In an ominous development threatening more than 100,000 Hutu refugees facing starvation and disease in eastern Zaire, rebel alliance officials Friday blocked the United Nations from starting an airlift to carry them back to Rwanda.
The refugees have been on the run since 1994 and are on their last legs, dying at a rate of about 60 a day. Officials of UNHCR, the United Nations refugee agency, believe it is imperative for the airlift to go ahead.
But rebel authorities who now control the major eastern city of Kisangani refused permission, saying that if refugees are brought into town to reach the only available airport, they will spread deadly cholera.
Rebel radio stations, meanwhile, have been broadcasting incendiary reports, whipping up anti-refugee feelings that contributed to riots Friday against the refugees.
UNHCR spokesman Peter Kessler emphasized that there have been no cases of cholera in the Biaro camp, 25 miles south of Kisangani, from which the first group of 80 refugee children was to be airlifted. The cholera that has been detected in another camp is a mild strain and could be easily controlled, he added.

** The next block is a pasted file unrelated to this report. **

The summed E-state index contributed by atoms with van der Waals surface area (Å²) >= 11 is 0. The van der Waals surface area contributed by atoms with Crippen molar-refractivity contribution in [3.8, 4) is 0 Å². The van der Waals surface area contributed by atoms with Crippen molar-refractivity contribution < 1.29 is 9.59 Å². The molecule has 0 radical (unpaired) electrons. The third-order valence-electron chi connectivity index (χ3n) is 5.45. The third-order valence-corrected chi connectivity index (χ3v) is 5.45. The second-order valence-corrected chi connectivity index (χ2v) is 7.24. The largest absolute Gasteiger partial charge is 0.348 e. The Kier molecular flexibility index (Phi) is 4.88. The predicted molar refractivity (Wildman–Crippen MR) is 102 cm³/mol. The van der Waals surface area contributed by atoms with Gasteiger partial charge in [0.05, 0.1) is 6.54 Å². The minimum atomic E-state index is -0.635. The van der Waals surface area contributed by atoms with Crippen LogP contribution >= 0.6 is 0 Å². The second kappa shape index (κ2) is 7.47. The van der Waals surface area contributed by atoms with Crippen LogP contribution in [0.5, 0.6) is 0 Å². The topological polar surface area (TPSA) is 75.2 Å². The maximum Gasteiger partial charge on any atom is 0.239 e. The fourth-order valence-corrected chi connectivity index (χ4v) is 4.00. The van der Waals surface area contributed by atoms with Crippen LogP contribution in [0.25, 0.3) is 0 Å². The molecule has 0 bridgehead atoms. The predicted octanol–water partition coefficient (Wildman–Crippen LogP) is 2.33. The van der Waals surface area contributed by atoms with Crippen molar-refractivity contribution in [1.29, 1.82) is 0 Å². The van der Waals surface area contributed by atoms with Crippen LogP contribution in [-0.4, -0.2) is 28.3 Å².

Using a small fleet of Russian-made Ilyushin and U.S.-made C-130 transport planes, U.N. officials have been rushing to organize what could become the largest civilian emergency airlifts in history.
Some of the refugees, who are a remnant of the massive exodus of ethnic Hutus from Rwanda after the 1994 genocide, have walked more than 400 miles in six months and are too weak to survive a trek home.
Many of the rebels are ethnic Tutsis who detest the refugees as part of Rwanda’s former Hutu community responsible for the genocide, which killed more than a half-million Tutsis in Rwanda in a period of two months.
Other Zaireans view the refugees as little more than interlopers, foraging for food and stealing their crops.
Local journalism is essential.
Give directly to The Spokesman-Review's Northwest Passages community forums series -- which helps to offset the costs of several reporter and editor positions at the newspaper -- by using the easy options below. Gifts processed in this system are not tax deductible, but are predominately used to help meet the local financial requirements needed to receive national matching-grant funds.
Subscribe to the Coronavirus newsletter
Get the day’s latest Coronavirus news delivered to your inbox by subscribing to our newsletter.